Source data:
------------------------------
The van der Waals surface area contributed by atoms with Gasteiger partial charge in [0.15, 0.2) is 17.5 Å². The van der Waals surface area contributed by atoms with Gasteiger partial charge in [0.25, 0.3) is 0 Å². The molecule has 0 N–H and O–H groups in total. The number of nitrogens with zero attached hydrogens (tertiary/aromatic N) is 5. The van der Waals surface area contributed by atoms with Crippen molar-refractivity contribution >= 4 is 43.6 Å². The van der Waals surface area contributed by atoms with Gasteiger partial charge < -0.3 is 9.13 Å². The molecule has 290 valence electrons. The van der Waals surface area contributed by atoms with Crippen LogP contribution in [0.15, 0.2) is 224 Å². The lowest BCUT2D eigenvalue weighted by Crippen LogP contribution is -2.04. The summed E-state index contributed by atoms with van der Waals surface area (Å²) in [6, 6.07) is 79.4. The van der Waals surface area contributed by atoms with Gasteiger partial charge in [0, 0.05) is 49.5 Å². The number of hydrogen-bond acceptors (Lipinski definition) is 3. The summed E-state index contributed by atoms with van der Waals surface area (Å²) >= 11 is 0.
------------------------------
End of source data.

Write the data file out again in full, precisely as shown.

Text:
The van der Waals surface area contributed by atoms with Gasteiger partial charge in [0.15, 0.2) is 17.5 Å². The van der Waals surface area contributed by atoms with Gasteiger partial charge in [0.25, 0.3) is 0 Å². The molecule has 0 N–H and O–H groups in total. The number of nitrogens with zero attached hydrogens (tertiary/aromatic N) is 5. The van der Waals surface area contributed by atoms with Crippen molar-refractivity contribution >= 4 is 43.6 Å². The van der Waals surface area contributed by atoms with Gasteiger partial charge < -0.3 is 9.13 Å². The molecule has 290 valence electrons. The van der Waals surface area contributed by atoms with Crippen LogP contribution in [0.15, 0.2) is 224 Å². The lowest BCUT2D eigenvalue weighted by Crippen LogP contribution is -2.04. The summed E-state index contributed by atoms with van der Waals surface area (Å²) in [6, 6.07) is 79.4. The van der Waals surface area contributed by atoms with Gasteiger partial charge in [0, 0.05) is 49.5 Å². The number of hydrogen-bond acceptors (Lipinski definition) is 3. The summed E-state index contributed by atoms with van der Waals surface area (Å²) >= 11 is 0.